Moody’s Says Russia Can Withstand Sanctions, May Upgrade Credit Rating

Russia’s economy is resilient enough to withstand new Western sanctions and the country’s sovereign rating may be upgraded by the end of the year, a senior vice president at Moody’s Investor Service, said in an interview with Reuters.

“Our analysis is that the economy and public finances are in good shape and can withstand new sanctions,” Moody’s’ Kristin Lindow told Reuters late on Monday before the United States named major Russian businessmen on a list of oligarchs close to the Kremlin.

Russia’s economy, which is targeted by Western economic and financial sanctions since 2014, began to recover last year after a steep economic downturn, thanks to higher oil prices and some structural reforms implemented by the government.

Last week, Moody’s raised the country’s sovereign outlook to positive from stable just days before widely- anticipated reports on possible new U.S. sanctions against Russia.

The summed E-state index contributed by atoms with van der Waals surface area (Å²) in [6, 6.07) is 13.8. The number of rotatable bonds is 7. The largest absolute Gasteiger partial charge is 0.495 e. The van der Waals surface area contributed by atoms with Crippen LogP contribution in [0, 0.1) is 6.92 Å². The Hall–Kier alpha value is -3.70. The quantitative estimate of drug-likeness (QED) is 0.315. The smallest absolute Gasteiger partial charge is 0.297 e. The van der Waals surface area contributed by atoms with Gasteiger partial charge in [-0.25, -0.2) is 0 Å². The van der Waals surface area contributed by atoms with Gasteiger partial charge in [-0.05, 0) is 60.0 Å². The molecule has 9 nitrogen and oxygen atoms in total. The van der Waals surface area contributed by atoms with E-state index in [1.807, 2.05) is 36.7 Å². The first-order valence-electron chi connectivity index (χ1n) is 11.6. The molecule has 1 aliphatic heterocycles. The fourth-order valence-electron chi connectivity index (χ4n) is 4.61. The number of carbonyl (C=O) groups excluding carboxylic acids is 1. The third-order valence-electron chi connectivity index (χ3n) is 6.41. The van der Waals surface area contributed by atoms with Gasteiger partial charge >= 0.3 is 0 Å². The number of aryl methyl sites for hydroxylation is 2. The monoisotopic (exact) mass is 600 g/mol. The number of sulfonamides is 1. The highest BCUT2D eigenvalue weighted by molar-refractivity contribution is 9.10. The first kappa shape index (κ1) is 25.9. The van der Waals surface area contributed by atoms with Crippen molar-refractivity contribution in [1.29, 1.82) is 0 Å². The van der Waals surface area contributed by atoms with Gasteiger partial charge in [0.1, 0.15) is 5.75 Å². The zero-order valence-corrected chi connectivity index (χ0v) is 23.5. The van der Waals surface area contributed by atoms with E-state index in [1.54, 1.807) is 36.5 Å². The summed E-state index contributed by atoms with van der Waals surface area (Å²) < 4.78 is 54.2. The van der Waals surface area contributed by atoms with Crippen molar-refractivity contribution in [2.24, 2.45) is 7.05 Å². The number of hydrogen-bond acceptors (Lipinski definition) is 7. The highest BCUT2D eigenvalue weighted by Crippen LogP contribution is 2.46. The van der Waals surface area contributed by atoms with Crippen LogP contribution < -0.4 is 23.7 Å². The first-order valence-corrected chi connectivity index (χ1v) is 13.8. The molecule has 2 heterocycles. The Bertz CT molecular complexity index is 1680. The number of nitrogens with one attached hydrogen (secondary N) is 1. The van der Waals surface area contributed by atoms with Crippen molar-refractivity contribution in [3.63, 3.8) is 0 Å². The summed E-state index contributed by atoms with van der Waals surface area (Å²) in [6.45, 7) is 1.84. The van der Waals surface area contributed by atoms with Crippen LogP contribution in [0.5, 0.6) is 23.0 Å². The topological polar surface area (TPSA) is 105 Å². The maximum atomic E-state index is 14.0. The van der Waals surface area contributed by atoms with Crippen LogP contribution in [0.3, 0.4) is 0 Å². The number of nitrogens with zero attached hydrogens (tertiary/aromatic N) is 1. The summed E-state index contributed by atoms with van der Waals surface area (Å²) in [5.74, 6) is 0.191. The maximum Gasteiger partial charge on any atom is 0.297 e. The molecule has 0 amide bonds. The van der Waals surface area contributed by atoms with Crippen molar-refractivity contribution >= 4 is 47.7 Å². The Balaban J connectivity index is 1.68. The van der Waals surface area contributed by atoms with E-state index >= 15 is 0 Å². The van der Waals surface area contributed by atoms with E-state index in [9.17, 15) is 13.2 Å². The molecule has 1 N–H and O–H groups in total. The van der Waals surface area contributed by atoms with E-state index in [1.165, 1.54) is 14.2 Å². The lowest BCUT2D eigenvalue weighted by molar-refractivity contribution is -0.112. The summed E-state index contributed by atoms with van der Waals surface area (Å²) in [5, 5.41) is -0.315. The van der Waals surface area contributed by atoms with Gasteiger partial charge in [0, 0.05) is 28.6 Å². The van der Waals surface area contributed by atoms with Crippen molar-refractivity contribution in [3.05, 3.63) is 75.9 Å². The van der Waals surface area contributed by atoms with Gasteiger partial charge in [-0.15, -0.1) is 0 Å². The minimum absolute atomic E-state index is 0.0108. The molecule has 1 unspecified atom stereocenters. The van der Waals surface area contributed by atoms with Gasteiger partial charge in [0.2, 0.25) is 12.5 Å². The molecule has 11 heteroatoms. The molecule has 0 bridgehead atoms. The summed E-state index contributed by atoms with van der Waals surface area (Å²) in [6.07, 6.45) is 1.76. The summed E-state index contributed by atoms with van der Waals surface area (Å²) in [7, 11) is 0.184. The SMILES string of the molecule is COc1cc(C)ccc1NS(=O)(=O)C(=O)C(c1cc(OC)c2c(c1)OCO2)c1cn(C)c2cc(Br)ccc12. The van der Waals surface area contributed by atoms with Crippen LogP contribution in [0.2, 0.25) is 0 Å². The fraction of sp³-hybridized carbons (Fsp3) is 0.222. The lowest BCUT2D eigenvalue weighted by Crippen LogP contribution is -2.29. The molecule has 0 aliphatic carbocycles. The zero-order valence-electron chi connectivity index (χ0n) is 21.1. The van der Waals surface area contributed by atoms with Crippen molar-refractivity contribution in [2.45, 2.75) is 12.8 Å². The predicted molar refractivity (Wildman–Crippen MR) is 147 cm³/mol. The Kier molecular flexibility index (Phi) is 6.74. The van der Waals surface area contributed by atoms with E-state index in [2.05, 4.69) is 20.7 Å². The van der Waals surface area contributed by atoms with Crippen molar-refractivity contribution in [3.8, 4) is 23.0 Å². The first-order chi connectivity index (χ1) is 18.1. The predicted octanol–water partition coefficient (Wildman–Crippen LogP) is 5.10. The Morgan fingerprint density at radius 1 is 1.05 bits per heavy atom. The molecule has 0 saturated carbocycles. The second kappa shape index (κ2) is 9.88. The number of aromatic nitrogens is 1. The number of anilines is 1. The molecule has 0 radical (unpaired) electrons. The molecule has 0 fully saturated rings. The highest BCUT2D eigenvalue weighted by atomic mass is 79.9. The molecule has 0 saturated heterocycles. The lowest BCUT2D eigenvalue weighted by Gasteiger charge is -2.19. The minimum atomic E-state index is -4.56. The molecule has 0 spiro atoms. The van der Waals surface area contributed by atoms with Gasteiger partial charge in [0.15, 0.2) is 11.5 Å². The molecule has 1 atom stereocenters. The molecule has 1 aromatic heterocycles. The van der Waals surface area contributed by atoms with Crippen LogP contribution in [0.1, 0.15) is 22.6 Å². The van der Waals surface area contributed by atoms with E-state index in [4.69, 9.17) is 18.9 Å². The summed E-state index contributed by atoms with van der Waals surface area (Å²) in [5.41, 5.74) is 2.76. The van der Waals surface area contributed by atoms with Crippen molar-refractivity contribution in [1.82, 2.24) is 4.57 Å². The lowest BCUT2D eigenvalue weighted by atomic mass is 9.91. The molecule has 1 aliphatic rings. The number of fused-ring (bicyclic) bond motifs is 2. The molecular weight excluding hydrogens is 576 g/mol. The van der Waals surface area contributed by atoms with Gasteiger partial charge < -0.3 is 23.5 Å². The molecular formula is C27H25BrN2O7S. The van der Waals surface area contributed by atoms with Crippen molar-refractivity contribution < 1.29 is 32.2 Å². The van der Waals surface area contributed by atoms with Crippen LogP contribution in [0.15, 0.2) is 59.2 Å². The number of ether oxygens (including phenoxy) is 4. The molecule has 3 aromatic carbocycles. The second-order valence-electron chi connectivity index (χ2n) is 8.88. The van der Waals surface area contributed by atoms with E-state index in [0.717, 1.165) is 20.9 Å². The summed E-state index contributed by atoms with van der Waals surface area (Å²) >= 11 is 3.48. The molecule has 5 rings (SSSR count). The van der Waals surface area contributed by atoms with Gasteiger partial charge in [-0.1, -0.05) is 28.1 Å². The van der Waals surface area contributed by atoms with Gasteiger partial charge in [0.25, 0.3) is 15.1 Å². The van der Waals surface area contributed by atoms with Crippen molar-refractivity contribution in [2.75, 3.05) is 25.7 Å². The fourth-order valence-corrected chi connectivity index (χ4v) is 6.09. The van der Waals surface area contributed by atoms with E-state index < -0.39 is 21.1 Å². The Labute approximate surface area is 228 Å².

The U.S. Treasury Department later released a list of people close to the Kremlin, casting a potential shadow of sanctions risk over a wide circle of wealthy Russians connected to president Vladimir Putin.

Moody’s outlook upgrade also came less than two months before Russia’s March presidential election, which President Vladimir Putin is widely expected to win.

“We were trying to send a message … that we think that the economy is resilient to new sanctions. And we also didn’t feel it was necessary to wait to assign a positive outlook until after the presidential election,” Lindow said.

Global rating agencies are on the watch now for a sovereign rating upgrade as higher oil prices eased concerns about Russia’s fiscal buffers, while the economy is on track to grow for the second year in a row.

Lindow said a decision on upgrading Russia’s rating could be made no later than in the next 12-18 months.

“What we’re looking for is a policy mix that we think has been adopted. A fiscal consolidation that would allow the deficit to be financed entirely domestically just in case new sanctions are imposed on Russian government debt. Similarly, the exchange rate to be a shock absorber,” Lindow said.

After the 2018 presidential election, which would lead to a new cabinet of ministers, Moody’s also expects to see “continuity in terms of personnel at the top of key ministries” and the same economic and financial lines to be pursued.